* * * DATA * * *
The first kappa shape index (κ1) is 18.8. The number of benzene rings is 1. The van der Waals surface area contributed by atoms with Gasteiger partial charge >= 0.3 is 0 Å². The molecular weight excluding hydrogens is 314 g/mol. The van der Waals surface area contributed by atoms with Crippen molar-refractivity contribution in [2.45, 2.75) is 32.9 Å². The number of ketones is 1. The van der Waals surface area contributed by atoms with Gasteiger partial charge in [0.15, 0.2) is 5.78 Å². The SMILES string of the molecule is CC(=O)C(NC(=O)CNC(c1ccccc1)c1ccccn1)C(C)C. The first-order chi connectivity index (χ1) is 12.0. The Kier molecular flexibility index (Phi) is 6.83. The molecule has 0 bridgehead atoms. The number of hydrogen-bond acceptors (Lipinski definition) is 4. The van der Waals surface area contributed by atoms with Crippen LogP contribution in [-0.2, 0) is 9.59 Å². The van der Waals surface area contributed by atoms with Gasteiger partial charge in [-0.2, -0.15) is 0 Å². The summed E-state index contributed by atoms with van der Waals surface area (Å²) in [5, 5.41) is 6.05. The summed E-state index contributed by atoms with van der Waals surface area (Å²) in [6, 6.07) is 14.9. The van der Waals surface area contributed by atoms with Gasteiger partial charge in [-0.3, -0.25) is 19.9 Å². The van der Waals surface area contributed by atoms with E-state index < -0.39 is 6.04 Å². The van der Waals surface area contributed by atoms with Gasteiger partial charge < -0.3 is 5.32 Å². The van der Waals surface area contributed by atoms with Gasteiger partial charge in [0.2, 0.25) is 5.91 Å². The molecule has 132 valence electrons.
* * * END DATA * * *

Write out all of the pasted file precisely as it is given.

The first kappa shape index (κ1) is 18.8. The number of benzene rings is 1. The van der Waals surface area contributed by atoms with Gasteiger partial charge >= 0.3 is 0 Å². The molecular weight excluding hydrogens is 314 g/mol. The van der Waals surface area contributed by atoms with Crippen molar-refractivity contribution in [2.45, 2.75) is 32.9 Å². The number of ketones is 1. The van der Waals surface area contributed by atoms with Gasteiger partial charge in [0.15, 0.2) is 5.78 Å². The SMILES string of the molecule is CC(=O)C(NC(=O)CNC(c1ccccc1)c1ccccn1)C(C)C. The first-order chi connectivity index (χ1) is 12.0. The Kier molecular flexibility index (Phi) is 6.83. The molecule has 0 bridgehead atoms. The number of hydrogen-bond acceptors (Lipinski definition) is 4. The van der Waals surface area contributed by atoms with Crippen LogP contribution in [-0.2, 0) is 9.59 Å². The van der Waals surface area contributed by atoms with Gasteiger partial charge in [-0.2, -0.15) is 0 Å². The summed E-state index contributed by atoms with van der Waals surface area (Å²) in [5, 5.41) is 6.05. The summed E-state index contributed by atoms with van der Waals surface area (Å²) in [6, 6.07) is 14.9. The van der Waals surface area contributed by atoms with Gasteiger partial charge in [-0.3, -0.25) is 19.9 Å². The van der Waals surface area contributed by atoms with E-state index < -0.39 is 6.04 Å². The van der Waals surface area contributed by atoms with Gasteiger partial charge < -0.3 is 5.32 Å². The van der Waals surface area contributed by atoms with Gasteiger partial charge in [0.2, 0.25) is 5.91 Å². The molecule has 132 valence electrons.